How to Become an HVAC Technician in Texas

hvac training in texas
Similar with other professions, there are several steps to becoming an HVAC tech in Texas. Below are 10 steps men and women may take to ply the HVAC trade in the Lone Star State:
  1. If in high school still, take vocational education classes.
  2. Graduate from high school or obtain a GED.
  3. Complete HVAC Training at a trade school.
  4. Earn EPA certification.1
  5. Prepare a professional resume for interviews.
  6. Network and search for HVAC jobs.
  7. Land an HVAC job.
  8. Meet Texas HVAC certification and licensing requirements.2
  9. Receive on-the-job training.1
  10. Continue HVAC education and earn industry certifications.3
(Note that every HVAC technician’s career trajectory is somewhat unique, and some individuals may take fewer or additional steps to working in Texas’s HVAC industry.) Learn more about each step of the HVAC career path in Texas in this article.

10 Steps to Becoming an HVAC Technician in Texas

As the second largest state in the U.S. with high summer temperatures in its major cities of Houston, San Antonio and Austin, Texas is one of the leading job markets for HVAC technicians—and the skilled trades in general.4,5,6 So how can you land a job with one of Texas’ HVAC service companies or even become a contractor? Consider taking these 10 steps. Some are required by state or federal law. Some are common to the job search process in any field. Others are recommended for advancement in the HVAC industry.
high school students in class

Step 1: Start Preparing for an HVAC Career in High School

The Bureau of Labor Statistics (BLS) indicates that high school students who want to pursue a career in HVAC can take certain classes to prepare. These include math, physics and vocational education. Exposure to the concepts and practices of plumbing and electrical work can also be beneficial.1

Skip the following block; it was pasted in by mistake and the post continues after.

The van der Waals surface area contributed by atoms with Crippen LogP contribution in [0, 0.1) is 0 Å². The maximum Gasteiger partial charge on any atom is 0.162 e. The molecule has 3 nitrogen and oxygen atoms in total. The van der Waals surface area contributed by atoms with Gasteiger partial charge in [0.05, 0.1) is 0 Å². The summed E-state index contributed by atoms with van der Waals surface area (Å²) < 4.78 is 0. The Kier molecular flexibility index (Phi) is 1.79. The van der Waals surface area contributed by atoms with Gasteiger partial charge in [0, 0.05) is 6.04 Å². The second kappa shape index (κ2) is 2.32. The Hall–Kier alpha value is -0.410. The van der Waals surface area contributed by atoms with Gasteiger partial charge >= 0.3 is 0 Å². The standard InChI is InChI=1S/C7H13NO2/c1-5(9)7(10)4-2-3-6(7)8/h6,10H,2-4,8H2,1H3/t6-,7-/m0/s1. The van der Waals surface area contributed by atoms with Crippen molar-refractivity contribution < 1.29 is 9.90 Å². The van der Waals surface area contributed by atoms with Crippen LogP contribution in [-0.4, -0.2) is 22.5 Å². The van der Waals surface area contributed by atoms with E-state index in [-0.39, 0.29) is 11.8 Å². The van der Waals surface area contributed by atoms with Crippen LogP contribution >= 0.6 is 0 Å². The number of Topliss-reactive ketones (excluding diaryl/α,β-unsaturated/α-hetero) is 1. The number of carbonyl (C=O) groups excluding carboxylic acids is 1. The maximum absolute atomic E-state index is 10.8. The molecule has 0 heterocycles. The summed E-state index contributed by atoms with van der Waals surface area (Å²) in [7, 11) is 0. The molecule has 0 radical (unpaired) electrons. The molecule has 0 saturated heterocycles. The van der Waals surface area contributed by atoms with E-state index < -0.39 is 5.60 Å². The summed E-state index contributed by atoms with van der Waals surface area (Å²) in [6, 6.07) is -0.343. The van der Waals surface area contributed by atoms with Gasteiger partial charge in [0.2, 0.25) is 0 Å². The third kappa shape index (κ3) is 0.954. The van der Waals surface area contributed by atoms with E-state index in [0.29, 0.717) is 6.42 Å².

high school graduate

Step 2: Graduate from High School or Earn Your GED

A high school diploma or GED is the minimum requirement to get a job as an HVAC technician.7 Plus there can be many benefits to having this credential, including higher earnings and more educational and career opportunities.8,9
hvac training

Step 3: Complete an HVAC Program at a Trade School

Taking refrigeration courses or HVAC training at a trade school is becoming more and more common these days as the complexity of the equipment increases. Technical training can take from 6 months to 2 years to complete and result in an associate degree or certificate.1 Aspiring HVAC techs can not only learn the fundamentals of refrigeration, electricity, residential and commercial comfort systems and other important HVAC skills, but also may gain a competitive advantage in the labor market. The BLS states that employers typically prefer applicants with postsecondary education.1
epa logo

Step 4: Earn EPA Section 608 Technician Certification

Refrigerants are a key ingredient in the cooling processes of many types of HVAC equipment.10 If you’re planning on working with them, you’ll need Section 608 Technician Certification from the Environmental Protection Agency (EPA).1 This certification helps ensure the proper handling of these potentially environmentally hazardous substances.11